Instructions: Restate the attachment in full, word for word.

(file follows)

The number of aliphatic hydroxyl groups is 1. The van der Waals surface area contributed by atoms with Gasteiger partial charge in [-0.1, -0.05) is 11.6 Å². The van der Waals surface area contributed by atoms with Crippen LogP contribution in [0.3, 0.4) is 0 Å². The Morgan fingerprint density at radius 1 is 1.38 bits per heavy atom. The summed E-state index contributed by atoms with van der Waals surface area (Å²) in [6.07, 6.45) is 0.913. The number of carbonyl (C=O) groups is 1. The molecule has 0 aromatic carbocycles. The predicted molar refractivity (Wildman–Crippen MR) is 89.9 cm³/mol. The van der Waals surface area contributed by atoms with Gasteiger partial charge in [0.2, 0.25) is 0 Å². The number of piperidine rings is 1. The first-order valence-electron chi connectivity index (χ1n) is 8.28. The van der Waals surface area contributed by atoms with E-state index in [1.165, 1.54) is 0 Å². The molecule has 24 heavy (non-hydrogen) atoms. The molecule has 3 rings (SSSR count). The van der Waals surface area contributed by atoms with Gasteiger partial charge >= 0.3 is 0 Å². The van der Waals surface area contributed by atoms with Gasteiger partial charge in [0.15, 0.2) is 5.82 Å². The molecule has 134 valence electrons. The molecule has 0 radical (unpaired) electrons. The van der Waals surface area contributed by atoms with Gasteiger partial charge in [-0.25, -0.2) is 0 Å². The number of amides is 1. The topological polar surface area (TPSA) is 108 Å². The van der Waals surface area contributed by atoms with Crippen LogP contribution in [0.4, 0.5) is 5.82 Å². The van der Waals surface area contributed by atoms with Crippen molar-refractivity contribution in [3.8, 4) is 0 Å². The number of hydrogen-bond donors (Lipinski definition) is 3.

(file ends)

The number of aliphatic hydroxyl groups is 1. The van der Waals surface area contributed by atoms with Gasteiger partial charge in [-0.1, -0.05) is 11.6 Å². The van der Waals surface area contributed by atoms with Crippen LogP contribution in [0.3, 0.4) is 0 Å². The Morgan fingerprint density at radius 1 is 1.38 bits per heavy atom. The summed E-state index contributed by atoms with van der Waals surface area (Å²) in [6.07, 6.45) is 0.913. The number of carbonyl (C=O) groups is 1. The molecule has 0 aromatic carbocycles. The predicted molar refractivity (Wildman–Crippen MR) is 89.9 cm³/mol. The van der Waals surface area contributed by atoms with Gasteiger partial charge in [0.2, 0.25) is 0 Å². The number of piperidine rings is 1. The first-order valence-electron chi connectivity index (χ1n) is 8.28. The van der Waals surface area contributed by atoms with E-state index in [1.165, 1.54) is 0 Å². The molecule has 24 heavy (non-hydrogen) atoms. The molecule has 3 rings (SSSR count). The van der Waals surface area contributed by atoms with Gasteiger partial charge >= 0.3 is 0 Å². The van der Waals surface area contributed by atoms with Gasteiger partial charge in [0.15, 0.2) is 5.82 Å². The molecule has 134 valence electrons. The molecule has 0 radical (unpaired) electrons. The van der Waals surface area contributed by atoms with Gasteiger partial charge in [-0.25, -0.2) is 0 Å². The number of amides is 1. The topological polar surface area (TPSA) is 108 Å². The van der Waals surface area contributed by atoms with Crippen LogP contribution in [0.4, 0.5) is 5.82 Å². The van der Waals surface area contributed by atoms with Crippen molar-refractivity contribution in [3.8, 4) is 0 Å². The number of hydrogen-bond donors (Lipinski definition) is 3.